Illustration by Gustavo Muniz

 

Jeff Schnaufer | First 5 LA Writer/Editor

Johanna, 23, was eight months pregnant last spring when she began the 1,656-mile journey from Guatemala to Texas. From there, she planned to travel on to the Santa Clarita Valley to be reunited with her husband and her 3-year-old son who had come to the United States a few months before.

The couple had their own business in their native country, where they were victims of extortion. They believed it was safer for the family to be together with hopes of seeking asylum in a country that they felt had more opportunities for them.

Those hopes faded 15 minutes after Johanna crossed the Rio Grande, when an immigration vehicle pulled up in front of her. The pregnant woman spent the next couple of weeks in a detention center she described as “cold, crowded and full of fear.”

Johanna was briefly released to a nearby hospital to deliver her baby boy, then whisked back into the detention center with her newborn. The child was given just a blanket, no clothes. Johanna and her baby shared her frigid cell with men and women, including another new mother. When the babies would cry, the officers would scream at them to be quiet.

The next day, a delegation of what Johanna described as “important people” visited the detention center.

“One woman got close to the cell I was in and saw me with my baby without any clothes on and asked me how old he was. I told her, ‘One day,’” Johanna recalled. “The lady was shocked and asked me what I was doing with my day-old baby in a cold, unsanitary, and inappropriate space.”

Johanna’s answer: “‘I had no other choice.’”

The woman went to talk to an officer at the detention center. Johanna never saw her again. Later that day, Johanna was released and headed on a bus to California with her baby.

Johanna was reunited with her husband and 3-year-old son upon her arrival in the Santa Clarita Valley, where she took her baby to the Newhall Health Center for his first checkup. When she entered the doors to the clinic, Johanna and her son received a warm welcome — literally — from Project DULCE family specialist Karen Orellana.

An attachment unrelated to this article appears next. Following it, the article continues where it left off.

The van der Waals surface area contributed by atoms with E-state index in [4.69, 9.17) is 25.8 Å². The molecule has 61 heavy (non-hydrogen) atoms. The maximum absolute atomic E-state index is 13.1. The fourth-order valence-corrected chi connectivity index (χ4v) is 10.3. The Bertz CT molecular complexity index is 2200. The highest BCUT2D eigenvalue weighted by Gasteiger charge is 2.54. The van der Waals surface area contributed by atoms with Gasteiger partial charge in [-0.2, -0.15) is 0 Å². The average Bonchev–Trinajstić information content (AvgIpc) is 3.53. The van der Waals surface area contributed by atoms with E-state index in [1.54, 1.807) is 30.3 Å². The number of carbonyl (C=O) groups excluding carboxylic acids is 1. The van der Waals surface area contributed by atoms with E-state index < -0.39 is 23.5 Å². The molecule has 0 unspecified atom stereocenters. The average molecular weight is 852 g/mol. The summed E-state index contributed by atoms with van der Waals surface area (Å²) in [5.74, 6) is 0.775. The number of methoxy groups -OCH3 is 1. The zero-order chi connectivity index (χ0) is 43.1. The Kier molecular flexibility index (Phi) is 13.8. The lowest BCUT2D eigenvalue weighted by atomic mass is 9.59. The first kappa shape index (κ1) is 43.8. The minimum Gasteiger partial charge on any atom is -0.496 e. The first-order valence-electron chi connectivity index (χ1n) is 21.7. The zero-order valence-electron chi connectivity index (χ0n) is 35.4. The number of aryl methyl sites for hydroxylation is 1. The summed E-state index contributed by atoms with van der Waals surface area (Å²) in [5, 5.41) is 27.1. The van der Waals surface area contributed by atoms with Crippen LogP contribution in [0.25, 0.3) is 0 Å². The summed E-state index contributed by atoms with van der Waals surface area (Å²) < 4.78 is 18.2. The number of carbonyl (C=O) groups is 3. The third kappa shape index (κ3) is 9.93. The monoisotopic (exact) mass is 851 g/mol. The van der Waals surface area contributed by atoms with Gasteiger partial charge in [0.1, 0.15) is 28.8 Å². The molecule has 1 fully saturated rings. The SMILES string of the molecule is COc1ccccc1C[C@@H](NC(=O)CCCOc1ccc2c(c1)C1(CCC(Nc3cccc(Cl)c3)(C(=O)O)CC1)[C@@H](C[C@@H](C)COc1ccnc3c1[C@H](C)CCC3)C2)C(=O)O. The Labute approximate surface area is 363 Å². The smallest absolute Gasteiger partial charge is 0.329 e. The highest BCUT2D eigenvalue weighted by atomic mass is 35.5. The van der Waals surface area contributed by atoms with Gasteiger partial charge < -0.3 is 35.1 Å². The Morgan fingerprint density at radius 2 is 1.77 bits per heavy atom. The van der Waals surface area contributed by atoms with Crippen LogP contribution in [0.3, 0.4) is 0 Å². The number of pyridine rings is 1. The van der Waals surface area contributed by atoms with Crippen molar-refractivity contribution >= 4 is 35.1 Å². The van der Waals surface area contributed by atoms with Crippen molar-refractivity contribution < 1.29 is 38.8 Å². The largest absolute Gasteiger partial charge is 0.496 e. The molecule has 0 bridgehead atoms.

“I only had two pieces of clothes for my baby and the day I came in, Karen asked me how she could help,” Johanna recalled. “I remember Karen giving me clothes and I was so happy at that moment that my baby had more clothes to keep warm.”

Johanna was immediately enrolled in Project DULCE, a program offered through the Northeast Valley Health Corporation and funded by First 5 LA in partnership with The Center for the Study of Social Policy.

Project DULCE is an innovative pediatric care-based intervention through which primary care clinical sites proactively address social determinants of health and promote the healthy development of infants from birth to 6 months of age.

With Orellana’s help, Johanna was referred to food banks and community resources where she was able to obtain food and clothes for her family, as well as health care coverage. Perhaps most importantly, though, Orellana lent Johanna her ear.

“When she shared her story, it was very emotional,” Orellana said. “I tried to let her share as much as she wanted to. It was a very, very touching story. To see her bravery and resilience is amazing.”

The family was also experiencing trauma from the threat of deportation. Both Johanna and her husband were facing deportation hearings in court.

Fortunately for Johanna and her family, each Project DULCE interdisciplinary team consists of a family specialist, a medical provider, a legal partner, an early childhood representative, a mental health representative, a project lead and a clinic administrator.

Through their efforts, Johanna was referred to behavioral health services along with her husband to discuss their traumatic experience. She also obtained a list of private attorneys who were willing to help Johanna and her family. Johanna was encouraged to find a job and succeeded. They even found community by joining a local church.

“Johanna had days where she wanted to return to her native country of Guatemala alongside her husband and children, but the support she received from Project DULCE and the clinic made her hopeful of the future,” Orellana said. “Project DULCE helps parents realize that all parents have strengths.”

“I could not even imagine where I would be without Project DULCE,” Johanna said. “If it was not for Karen I do not know where I would have sought help. She listened to me and I will never forget that. Her words of encouragement helped me stay strong for my family.”




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